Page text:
Shakespeare was wrong: coins reveal the ugly truth about Antony and Cleopatra

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The Independent Online

Age cannot wither her, nor custom stale
Her infinite variety: other women cloy
The appetites they feed, but she makes hungry
Where most she satisfies

Antony and Cleopatra, Act II, Scene II

Judging by the words of Marc Antony's lieutenant Enobarbus in William Shakespeare's play, the effect of Cleopatra's beauty on her lover was utterly mesmerising.

The play itself and modern interpretations such as the 1963 film version starring a sultry Elizabeth Taylor as the Egyptian queen and Richard Burton as the Roman soldier, have added weight to the idea that one of history's most romantic couples was also among the most beautiful.

But this notion has been challenged by the study of a 2,000-year-old silver coin, showing that Cleopatra had a shallow forehead, pointed chin, thin lips and sharp nose. Antony had bulging eyes, a hooked nose and a thick neck.

The coin from 32BC, which has come to light after years lying in a bank vault, is the size of a 5p piece. Since numismatics (the study of coins and currency) is widely accepted as the best pointer to the facial features of a monarch, archaeologists consider it to be of great significance. "Roman writers tell us that Cleopatra was intelligent and charismatic, and that she had a seductive voice but, tellingly, they do not mention her beauty," said Lindsay Allason-Jones, Newcastle University's director of archaeological museums. "The image of Cleopatra as a beautiful seductress is a more recent image."

Though this idea may be hard to accept for romantics who remember Cleopatra depicted by such stars of the screen as Claudette Colbert in 1934 and Vivien Leigh in 1945, there is a considerable body of academic support for the university's case.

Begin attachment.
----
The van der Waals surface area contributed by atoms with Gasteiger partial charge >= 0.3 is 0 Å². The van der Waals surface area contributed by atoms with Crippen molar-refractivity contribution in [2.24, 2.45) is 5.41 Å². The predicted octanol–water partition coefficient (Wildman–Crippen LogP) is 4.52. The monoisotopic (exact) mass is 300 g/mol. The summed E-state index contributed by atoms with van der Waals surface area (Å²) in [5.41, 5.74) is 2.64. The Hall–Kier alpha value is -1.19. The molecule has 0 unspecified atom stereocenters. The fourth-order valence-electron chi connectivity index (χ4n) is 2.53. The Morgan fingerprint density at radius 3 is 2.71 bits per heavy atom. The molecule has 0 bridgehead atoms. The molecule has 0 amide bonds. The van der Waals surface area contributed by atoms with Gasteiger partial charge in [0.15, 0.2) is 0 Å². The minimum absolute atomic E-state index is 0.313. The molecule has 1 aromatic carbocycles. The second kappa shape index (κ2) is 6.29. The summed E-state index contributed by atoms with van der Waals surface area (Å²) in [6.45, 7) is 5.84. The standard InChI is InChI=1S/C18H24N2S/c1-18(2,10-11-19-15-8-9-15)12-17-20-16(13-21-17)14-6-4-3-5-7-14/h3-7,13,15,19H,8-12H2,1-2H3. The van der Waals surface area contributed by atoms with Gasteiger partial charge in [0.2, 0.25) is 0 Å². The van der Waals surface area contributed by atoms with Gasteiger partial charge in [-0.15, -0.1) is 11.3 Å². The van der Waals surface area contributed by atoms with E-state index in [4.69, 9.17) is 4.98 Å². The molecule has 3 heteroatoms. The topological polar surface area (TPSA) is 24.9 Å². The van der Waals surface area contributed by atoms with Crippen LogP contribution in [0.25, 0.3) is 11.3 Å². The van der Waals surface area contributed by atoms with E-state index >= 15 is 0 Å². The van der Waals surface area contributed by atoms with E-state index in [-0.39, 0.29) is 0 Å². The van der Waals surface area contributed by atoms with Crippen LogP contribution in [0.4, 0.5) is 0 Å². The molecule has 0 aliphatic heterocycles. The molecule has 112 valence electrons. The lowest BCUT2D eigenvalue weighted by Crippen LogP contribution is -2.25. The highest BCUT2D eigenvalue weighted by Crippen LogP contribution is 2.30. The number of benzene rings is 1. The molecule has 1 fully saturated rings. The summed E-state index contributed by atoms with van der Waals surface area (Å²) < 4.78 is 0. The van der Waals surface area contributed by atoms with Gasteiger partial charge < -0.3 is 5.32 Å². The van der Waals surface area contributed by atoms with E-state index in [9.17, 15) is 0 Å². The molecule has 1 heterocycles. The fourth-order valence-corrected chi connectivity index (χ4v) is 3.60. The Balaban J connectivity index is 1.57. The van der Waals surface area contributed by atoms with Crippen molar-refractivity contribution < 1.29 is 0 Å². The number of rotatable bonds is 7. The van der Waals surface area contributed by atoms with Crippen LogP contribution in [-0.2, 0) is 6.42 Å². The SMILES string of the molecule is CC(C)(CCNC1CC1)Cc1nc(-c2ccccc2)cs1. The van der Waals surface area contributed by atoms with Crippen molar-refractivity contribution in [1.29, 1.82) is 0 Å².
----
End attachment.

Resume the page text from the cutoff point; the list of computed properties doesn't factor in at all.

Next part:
One of Shakespeare's key sources for his play was Plutarch's Life of Antonywhich is hardly flattering about the queen of Egypt who seduced Julius Caesar before turning her attentions to Antony. "Her beauty, as we are told, was in itself not altogether incomparable, nor such as to strike those who saw her," Plutarch wrote. "But [she had] an irresistible charm... and... her behaviour towards others, had something stimulating about. There was sweetness also in the tones of her voice."

Devotees of Cleopatra may point to Plutarch's equivocations on the subject. He also speaks of "proofs which she had had before of the effect of her beauty". The marble bust of the queen in the Vatican museum is also enervating, albeit that the nose is missing, which may be to her benefit if the coin is a true guide. Another contemporary, Cassius Dio, spoke with withering honesty of her "surpassing beauty", while Flaubert wrote about "the pale creature with a fiery eye". Pascal, in his Pensées, remarked that had Cleopatra's nose been shorter "the whole face of the world would have changed". These are not all compliments which the modern romantic will want to try out on a Valentine's partner this evening.

Newcastle University's assistant director of archaeological museums, Clare Pickersgill, believes Shakespeare and Hollywood have much to answer for by misrepresenting Cleopatra and Antony. "Shakespeare wrote his tragedy in 1608, while the Orientalist artists of the 19th century and the modern Hollywood depictions, such as that of Taylor and Burton, have both added to the idea that Cleopatra was a great beauty," she said.

The silver denarius coin, by contrast, is contemporary to Antony and Cleopatra, and would have been issued by the mint of Marc Antony. On one side is the head of Antony bearing the caption Antoni Armenia devicta(" For Antony, Armenia having been vanquished"). Cleopatra appears on the reverse of the coin with the inscription Cleopatra reginae regum filiorumque regum ("For Cleopatra, queen of kings and of the children of kings" ).

The coin, which has been owned by the Society of Antiquaries of Newcastle since the 1920s and is being prepared for the Great North Museum, which is due to open in 2009, goes on display at the Shefton Museum at Newcastle University from today.

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